Monday, December 17, 2007

Mardo at the Key Club , Los Angeles CA

If these guys were a joke band they would be fantastic. I think that's why I liked them at first, but three songs in I realized they were fucking serious. They are a would be a hipster version of Spinal Tap if Spinal Tap was a real band. What's worse is they play really really really really really boring repetitive songs that go absolutely no where. The most entertaining thing about this band was the denim unitard Aaron Mardo was wearing. But that's only because I saw my step mother wearing one in 1988 and she looked so dumb; I still to this day laugh about it. They even managed to turn the Thurman, one of the sexiest instruments in rock n' roll (see jon spencer)... gay. Mardo did so many ass maneuvers toward the Thurman I swear the antenna shrunk. If you want to see what's wrong with "indie rock" aesthetic and creativity in music today please go see this band. It will become apparent to you immediately.

Monday, November 5, 2007

WJ and the Sweet Sacrifice at the Cork Screw Jersey City NJ

It's not rare to come across a band that is so excited to release their debut album they can't keep themselves from squeezing the topic as a non sequitur into any conversation. It's a common form of tourettes that overcomes anyone that has spent countless hours holed up in a tiny windowless box picking over abstract aural detail that only the insane could appreciate. Well, enter WJ & the Sweet Sacrifice. The difference is these guys (and gal) don't want you to simply hear it, they want you to enjoy it. In an age of aloof hipsters ripping off whatever scene is hot at the moment just to get an audience, it's rare to find a band that truly wants you to experience their music. I have never played with a band that gets so much satisfaction and appreciation out of an audience connecting with their set. The setup is that of a quintessential rock band with an alt-country twist. The rhythm section is Mike Mobius and Neil McAneny and they hold it down back beat style. Billy Ferrara Fronts the band with a throaty vocal style and presence that reminisces back to early Mike Ness and there are not many things that are better to watch than Erin Conners slinging guitar riffs over the entire mess. Beware! She's cute as a button but tougher than a bag full of angry rattle snakes. All together the sound is pretty unique and throughout the set hints of the Lies Lies Lies era Gn'R with Kings of Leon and Social D. can be faintly heard. These guys wear their hearts on their sleeves and they have a new LP out on Moonlight Mile Records.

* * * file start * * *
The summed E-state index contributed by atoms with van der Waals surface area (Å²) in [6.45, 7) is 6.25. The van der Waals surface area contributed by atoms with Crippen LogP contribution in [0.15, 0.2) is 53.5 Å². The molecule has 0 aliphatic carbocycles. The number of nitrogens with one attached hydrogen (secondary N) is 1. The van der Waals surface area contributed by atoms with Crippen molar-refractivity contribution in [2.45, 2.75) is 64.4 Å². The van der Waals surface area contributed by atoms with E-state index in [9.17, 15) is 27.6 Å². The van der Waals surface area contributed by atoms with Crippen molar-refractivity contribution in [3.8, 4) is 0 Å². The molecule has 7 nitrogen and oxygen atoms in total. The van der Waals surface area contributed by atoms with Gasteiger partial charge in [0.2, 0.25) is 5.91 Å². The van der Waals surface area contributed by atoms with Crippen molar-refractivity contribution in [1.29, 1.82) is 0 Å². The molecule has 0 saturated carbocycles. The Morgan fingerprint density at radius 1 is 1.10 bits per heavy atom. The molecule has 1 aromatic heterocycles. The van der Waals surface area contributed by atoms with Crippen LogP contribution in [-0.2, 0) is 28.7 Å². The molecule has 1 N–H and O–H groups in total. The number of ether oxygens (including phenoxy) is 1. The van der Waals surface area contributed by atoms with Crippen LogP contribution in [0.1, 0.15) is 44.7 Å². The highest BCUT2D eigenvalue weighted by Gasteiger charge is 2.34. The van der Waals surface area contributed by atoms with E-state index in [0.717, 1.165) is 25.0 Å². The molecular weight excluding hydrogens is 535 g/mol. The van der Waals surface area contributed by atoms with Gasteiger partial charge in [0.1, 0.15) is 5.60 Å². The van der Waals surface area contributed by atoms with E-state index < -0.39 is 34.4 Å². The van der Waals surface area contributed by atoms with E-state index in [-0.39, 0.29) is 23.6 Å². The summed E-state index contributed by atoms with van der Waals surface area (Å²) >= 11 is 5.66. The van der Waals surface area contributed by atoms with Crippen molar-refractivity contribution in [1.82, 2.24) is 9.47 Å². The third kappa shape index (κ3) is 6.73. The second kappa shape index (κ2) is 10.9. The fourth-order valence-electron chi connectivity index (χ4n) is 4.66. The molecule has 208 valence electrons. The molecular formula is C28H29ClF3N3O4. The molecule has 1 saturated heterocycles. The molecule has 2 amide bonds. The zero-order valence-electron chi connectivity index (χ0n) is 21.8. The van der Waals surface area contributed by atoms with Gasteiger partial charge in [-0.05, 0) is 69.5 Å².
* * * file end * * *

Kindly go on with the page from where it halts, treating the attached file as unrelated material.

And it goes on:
Tuesday, October 30, 2007

Boogdish at 1919 Hemphill San Antonio, TX

Michael Barton is the man behind Boogdish and the bands only member. Its a combination of samples that Barton makes himself and distorted baselines played by Barton. All the while Barton crunes/speaks amusing lyrics about day to day life in the bizarre world of Boogdish. It reminds me of a 70/30% cross of Weird Al and the Minutemen. Yeah, I didn't think it was possible either. But I was there. It's possible. The pretty large crowd was amused and seemed genuinely entertained his entire 35 minute set. For me, this is an accomplishment for the first act at 8:30 pm on a Wednesday in a seedy Ghetto neighborhood of Fort Worth, TX. About 15 minutes into the performance a string of white mucous appeared creeping out of Barton's nose. It caught most of the audiences attention and added a sort of tension to the set because Barton seemed oblivious to it. That is until the last song when the booger stretched about six inches from his nose and latched itself to the microphone. In the final moments of his set the most brilliant thing happened. Barton sang just enough verses about the fate of his snooty excretion to let the audience know the joke was on them. This set was truly entertaining, we just prayed the club had another microphone.

Sunday, October 28, 2007

Jucifer at Mooch and Burn VFW Tulsa OK

We traveled from NYC to Los Angeles to Tulsa OK in under 26 hours to play the first show of our latest tour with Jucifer. The Venue was switched last minute and when we pulled up to the enormous neon VFW sign we all looked at each other and sighed a little bit. Not that we have anything against Veterans of Foreign Wars we have just had really horrible experiences playing for them. This night turned out to be just the opposite and we milked it by spending six hours in the VFW bar becoming acquainted with Tulsa's war heroes. The girls set the room on fire that night and just before we went downstairs to watch Jucifer play we did Wild Turkey shots from glasses that were so dirty and full of bugs I think the entire room gagged a little bit after we tipped our elbows.